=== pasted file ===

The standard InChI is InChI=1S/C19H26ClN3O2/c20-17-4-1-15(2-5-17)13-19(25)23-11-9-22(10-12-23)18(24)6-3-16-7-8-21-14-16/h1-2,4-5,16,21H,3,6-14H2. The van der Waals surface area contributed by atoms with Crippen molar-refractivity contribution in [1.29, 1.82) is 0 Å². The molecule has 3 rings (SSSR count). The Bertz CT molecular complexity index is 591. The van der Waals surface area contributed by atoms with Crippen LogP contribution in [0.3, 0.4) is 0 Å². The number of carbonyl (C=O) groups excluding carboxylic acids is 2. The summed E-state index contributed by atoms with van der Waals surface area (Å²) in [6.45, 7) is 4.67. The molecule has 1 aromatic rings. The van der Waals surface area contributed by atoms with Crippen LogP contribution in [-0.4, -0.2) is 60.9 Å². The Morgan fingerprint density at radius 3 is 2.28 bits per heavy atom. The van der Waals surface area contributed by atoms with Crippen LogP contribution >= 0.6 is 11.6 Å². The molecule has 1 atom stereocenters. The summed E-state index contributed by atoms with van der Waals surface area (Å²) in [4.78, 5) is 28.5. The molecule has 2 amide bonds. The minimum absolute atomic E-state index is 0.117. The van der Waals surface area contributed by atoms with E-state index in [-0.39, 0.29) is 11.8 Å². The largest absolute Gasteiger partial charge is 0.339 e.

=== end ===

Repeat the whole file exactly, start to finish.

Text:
The standard InChI is InChI=1S/C19H26ClN3O2/c20-17-4-1-15(2-5-17)13-19(25)23-11-9-22(10-12-23)18(24)6-3-16-7-8-21-14-16/h1-2,4-5,16,21H,3,6-14H2. The van der Waals surface area contributed by atoms with Crippen molar-refractivity contribution in [1.29, 1.82) is 0 Å². The molecule has 3 rings (SSSR count). The Bertz CT molecular complexity index is 591. The van der Waals surface area contributed by atoms with Crippen LogP contribution in [0.3, 0.4) is 0 Å². The number of carbonyl (C=O) groups excluding carboxylic acids is 2. The summed E-state index contributed by atoms with van der Waals surface area (Å²) in [6.45, 7) is 4.67. The molecule has 1 aromatic rings. The van der Waals surface area contributed by atoms with Crippen LogP contribution in [-0.4, -0.2) is 60.9 Å². The Morgan fingerprint density at radius 3 is 2.28 bits per heavy atom. The van der Waals surface area contributed by atoms with Crippen LogP contribution >= 0.6 is 11.6 Å². The molecule has 1 atom stereocenters. The summed E-state index contributed by atoms with van der Waals surface area (Å²) in [4.78, 5) is 28.5. The molecule has 2 amide bonds. The minimum absolute atomic E-state index is 0.117. The van der Waals surface area contributed by atoms with E-state index in [-0.39, 0.29) is 11.8 Å². The largest absolute Gasteiger partial charge is 0.339 e.